The Korean War Memorial, with its striking figure of soldiers slogging through the terrain, more names, more images on walls of granite, and a stop at the Vietnam’s Women’s Memorial rounded out the morning.

More than 7,500 women served in Vietnam. The nurses on the memorial are named for three virtues; Faith has her head bowed in prayer, Hope looks Heavenward; Charity tends to an injured soldier.

World War II Memorial honors the home front

After a box lunch on the bus, veterans were able to step outside again at the World War II memorial. Dedicated in 2004, long after memorials to more recent wars, one guide noted that after the war, veterans went home and built small memorials in their own states and communities. World War II veterans were also quite busy, rebuilding a nation and raising the Baby Boom generation.

As the guide, a retired teacher originally from Ohio who spent her career in Virginia described it, the World War II memorial is different from most in that it does not honor just veterans, but also all Americans on the home front. From Rosie the Riveter taking over the factories, to the school kids who did scrap drives, and homemakers who planted Victory Gardens, it took a united nation to lead the Allies to ultimate victory.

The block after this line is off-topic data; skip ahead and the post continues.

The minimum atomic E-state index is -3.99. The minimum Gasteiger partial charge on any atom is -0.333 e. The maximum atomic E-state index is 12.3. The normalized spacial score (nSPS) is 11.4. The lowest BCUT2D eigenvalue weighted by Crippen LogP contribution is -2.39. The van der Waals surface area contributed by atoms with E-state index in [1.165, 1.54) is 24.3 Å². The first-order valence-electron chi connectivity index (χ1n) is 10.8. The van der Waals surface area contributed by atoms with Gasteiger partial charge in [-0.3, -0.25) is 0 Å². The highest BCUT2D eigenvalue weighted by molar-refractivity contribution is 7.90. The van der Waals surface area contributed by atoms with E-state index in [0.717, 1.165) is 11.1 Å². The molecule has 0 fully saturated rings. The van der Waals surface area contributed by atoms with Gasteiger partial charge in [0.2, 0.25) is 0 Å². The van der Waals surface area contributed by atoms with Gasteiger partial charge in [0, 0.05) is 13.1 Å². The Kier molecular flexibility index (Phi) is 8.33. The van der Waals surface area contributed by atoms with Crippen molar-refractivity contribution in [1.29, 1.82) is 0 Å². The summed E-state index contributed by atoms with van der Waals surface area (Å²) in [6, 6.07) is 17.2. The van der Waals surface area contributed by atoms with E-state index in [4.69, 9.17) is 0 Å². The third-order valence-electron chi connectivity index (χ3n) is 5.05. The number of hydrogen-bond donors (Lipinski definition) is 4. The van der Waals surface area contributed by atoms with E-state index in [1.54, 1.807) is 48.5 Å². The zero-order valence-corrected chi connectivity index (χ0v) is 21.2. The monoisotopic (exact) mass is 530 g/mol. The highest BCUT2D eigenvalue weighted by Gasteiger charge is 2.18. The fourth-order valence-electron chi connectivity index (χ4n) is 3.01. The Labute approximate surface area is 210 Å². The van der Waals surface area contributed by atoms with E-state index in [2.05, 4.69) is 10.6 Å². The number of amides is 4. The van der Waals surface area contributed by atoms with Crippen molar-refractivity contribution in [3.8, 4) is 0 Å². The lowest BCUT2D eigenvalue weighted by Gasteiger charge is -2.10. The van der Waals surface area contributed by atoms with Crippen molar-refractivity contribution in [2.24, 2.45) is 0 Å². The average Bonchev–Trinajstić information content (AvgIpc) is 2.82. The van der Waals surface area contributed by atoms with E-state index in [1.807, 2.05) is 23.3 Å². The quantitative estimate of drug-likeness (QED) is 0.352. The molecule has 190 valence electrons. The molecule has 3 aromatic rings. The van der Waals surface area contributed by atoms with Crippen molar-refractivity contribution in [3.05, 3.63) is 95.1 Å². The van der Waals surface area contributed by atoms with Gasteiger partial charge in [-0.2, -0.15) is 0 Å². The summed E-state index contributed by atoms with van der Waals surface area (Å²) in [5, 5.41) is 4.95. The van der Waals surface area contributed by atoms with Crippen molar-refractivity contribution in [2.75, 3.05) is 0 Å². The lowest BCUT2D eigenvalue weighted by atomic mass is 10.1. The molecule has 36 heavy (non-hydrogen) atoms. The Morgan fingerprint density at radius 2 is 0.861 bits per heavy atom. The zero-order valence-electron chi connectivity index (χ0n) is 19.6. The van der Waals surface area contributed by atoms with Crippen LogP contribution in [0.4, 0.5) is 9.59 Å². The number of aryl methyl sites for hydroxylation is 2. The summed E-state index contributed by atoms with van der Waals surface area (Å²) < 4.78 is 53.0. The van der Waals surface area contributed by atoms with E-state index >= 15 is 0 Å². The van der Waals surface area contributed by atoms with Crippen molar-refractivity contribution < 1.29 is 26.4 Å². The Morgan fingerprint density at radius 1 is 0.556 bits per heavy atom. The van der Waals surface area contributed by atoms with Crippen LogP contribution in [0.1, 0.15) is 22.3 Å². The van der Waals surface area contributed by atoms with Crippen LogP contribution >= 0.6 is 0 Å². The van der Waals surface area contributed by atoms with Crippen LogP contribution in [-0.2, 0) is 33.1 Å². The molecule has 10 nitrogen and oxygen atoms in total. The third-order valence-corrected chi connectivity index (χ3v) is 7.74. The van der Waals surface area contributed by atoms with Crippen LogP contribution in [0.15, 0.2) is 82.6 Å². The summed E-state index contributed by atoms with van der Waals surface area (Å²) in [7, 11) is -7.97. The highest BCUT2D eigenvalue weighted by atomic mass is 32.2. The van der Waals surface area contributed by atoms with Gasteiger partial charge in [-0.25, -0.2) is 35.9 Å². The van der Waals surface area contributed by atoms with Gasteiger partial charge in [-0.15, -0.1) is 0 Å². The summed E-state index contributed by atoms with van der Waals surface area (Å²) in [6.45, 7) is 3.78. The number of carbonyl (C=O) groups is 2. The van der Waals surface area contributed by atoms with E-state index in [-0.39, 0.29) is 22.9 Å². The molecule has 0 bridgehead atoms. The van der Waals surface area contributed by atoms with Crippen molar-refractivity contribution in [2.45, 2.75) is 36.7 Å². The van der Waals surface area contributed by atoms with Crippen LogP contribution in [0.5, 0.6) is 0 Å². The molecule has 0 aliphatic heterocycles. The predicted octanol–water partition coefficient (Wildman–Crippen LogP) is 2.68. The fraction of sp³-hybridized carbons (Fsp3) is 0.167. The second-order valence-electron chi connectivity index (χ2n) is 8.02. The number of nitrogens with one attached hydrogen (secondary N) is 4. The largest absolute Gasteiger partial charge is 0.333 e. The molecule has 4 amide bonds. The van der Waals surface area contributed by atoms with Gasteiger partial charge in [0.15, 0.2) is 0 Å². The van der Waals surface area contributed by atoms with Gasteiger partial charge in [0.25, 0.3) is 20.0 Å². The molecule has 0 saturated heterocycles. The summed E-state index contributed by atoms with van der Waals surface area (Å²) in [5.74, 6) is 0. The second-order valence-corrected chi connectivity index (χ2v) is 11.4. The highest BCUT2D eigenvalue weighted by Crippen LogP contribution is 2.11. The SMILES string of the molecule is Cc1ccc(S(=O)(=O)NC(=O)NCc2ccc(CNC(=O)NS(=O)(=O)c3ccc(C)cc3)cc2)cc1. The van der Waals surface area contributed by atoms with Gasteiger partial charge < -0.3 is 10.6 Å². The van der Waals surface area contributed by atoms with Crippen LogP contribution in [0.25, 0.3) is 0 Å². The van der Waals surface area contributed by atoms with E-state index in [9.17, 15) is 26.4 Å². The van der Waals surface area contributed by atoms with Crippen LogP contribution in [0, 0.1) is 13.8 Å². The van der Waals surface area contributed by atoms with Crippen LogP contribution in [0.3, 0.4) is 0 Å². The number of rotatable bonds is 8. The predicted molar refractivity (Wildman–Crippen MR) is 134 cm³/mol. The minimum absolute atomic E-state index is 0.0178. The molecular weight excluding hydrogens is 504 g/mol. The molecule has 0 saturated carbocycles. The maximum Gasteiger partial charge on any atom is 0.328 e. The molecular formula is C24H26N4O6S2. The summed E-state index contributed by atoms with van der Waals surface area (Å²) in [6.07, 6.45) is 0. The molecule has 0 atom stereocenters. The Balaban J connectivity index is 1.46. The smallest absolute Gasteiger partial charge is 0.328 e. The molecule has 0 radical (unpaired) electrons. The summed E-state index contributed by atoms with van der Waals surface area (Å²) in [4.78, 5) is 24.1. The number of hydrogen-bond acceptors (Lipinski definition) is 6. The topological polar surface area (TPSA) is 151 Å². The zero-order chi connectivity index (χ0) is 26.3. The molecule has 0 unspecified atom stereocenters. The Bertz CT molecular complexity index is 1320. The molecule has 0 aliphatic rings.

Unlike early Honor Flights that were heavily populated with WW II veterans, there were no veterans from that era on Wednesday’s flight. However, the guide noted that the veterans of Korea and Vietnam who were children in the 1940s were indeed “home-front veterans” of WW II.

Still, here was at least one flag from the casket of World War II veteran escorted by a local volunteer throughout the day and then returned to the family with photos of the journey.

The Stillness of Arlington

One of the most anticipated stops of the day was Arlington National Cemetery for the 4 p.m. Changing of the Guard at the Tomb of the Unknown Soldier. The precision-laden procedure included two wreath-layings by student groups and the solemn playing of Taps for each wreath.